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Copenhagen doubles its support for the local film fund


- It is “a sign of respect for the good work that the Copenhagen Film Fund has done”, according to the city’s mayor of culture

Copenhagen doubles its support for the local film fund

The City of Copenhagen has doubled its funding of the Copenhagen Film Fund, allocating €2 million in the 2016 budget for the fund to invest in attracting international film and TV productions in order to create further growth and jobs in the metropolitan region.

“It is a lot of money, and it is a sign of respect for the good work the Copenhagen Film Fund has done to bring foreign films to the area,” said Copenhagen’s mayor of culture, Carl Christian Jeppesen. “The majority of the city council accepts that the support will return several times to benefit the whole capital.” Jeppesen is negotiating with other investors to provide another €2 million for the coming year. 

The fund has recently backed British director Tom Hooper’s The Danish Girl [+see also:
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, starring Alicia Vikander and Eddie Redmayne, and Norwegian director Roar Uthaug’s The Wave [+see also:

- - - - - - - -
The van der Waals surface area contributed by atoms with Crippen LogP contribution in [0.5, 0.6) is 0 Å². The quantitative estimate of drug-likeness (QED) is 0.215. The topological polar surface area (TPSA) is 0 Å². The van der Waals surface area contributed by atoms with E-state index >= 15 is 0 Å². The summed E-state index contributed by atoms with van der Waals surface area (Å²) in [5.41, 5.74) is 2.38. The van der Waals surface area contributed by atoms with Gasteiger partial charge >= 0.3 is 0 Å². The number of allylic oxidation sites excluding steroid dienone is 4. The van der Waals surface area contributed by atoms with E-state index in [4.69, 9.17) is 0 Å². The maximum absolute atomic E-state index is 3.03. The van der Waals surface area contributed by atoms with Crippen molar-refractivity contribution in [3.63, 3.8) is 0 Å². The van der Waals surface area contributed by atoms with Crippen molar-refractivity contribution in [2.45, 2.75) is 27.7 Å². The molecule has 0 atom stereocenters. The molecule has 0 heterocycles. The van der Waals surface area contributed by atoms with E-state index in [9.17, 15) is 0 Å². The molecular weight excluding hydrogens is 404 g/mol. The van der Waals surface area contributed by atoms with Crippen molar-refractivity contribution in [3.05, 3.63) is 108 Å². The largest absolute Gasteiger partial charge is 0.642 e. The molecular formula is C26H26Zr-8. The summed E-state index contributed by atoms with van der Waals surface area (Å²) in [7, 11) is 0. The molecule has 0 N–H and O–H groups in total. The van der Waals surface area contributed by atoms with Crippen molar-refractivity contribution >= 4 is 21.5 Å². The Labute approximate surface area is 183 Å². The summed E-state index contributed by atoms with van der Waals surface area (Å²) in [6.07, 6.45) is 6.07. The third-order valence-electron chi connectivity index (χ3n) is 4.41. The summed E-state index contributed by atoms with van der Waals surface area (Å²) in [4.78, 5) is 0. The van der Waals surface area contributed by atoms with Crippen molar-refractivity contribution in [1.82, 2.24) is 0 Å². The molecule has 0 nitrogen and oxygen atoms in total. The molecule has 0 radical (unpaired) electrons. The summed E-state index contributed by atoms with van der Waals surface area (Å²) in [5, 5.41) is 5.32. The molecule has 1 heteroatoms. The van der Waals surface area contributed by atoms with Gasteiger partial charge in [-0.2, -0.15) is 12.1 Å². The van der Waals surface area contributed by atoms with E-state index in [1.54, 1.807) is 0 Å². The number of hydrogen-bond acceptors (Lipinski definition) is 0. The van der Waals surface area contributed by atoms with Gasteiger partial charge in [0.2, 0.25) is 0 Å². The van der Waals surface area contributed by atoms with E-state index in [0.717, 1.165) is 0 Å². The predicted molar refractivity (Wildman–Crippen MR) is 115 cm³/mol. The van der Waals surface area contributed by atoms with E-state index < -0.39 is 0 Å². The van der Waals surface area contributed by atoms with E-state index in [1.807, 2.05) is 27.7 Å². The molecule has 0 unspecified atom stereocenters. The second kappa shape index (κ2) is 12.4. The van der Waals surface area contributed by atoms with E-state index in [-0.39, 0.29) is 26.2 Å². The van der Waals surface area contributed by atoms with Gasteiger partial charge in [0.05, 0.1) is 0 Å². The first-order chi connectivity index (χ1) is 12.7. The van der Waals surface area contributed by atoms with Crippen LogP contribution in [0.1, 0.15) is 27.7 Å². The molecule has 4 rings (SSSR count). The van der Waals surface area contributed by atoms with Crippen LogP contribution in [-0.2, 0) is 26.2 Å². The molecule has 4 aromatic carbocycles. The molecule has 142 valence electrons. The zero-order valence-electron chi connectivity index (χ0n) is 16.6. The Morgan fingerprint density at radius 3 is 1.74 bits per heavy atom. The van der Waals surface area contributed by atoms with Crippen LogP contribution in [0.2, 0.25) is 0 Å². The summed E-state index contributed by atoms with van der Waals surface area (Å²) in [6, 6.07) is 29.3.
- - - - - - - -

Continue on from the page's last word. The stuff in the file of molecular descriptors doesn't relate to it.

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, launched as the first disaster movie from the Nordic countries. While The Danish Girl has just screened in competition at the Venice Film Festival, they were both on show at the recent Toronto International Film Festival.

Instigated in 2013, the fund has also contributed to The Bridge, the Swedish-Danish thriller now in its third season, produced by Sweden’s FilmLance International and Denmark’s Nimbus Film, for SVT and DR; the UK’s adaptation of the Wallander series, starring Kenneth Branagh as Henning Mankell’s detective, for the BBC; and the UK’s Midsomer Murders, following DCI Tom Barnaby (Neil Dudgeon) in an episode set in Copenhagen, for ITV.

A report from the Copenhagen Economics Research Institute has concluded that every euro the fund has invested in incoming productions has returned between €3.50 and €6.00 to the region, so far totalling between €13 million and €20 million. “Our goal is to be involved in still more international productions, to contribute both to further growth and employment in the region, and to the development of the Danish film industry,” explained the fund’s CEO, Thomas Gammeltoft-Hansen.

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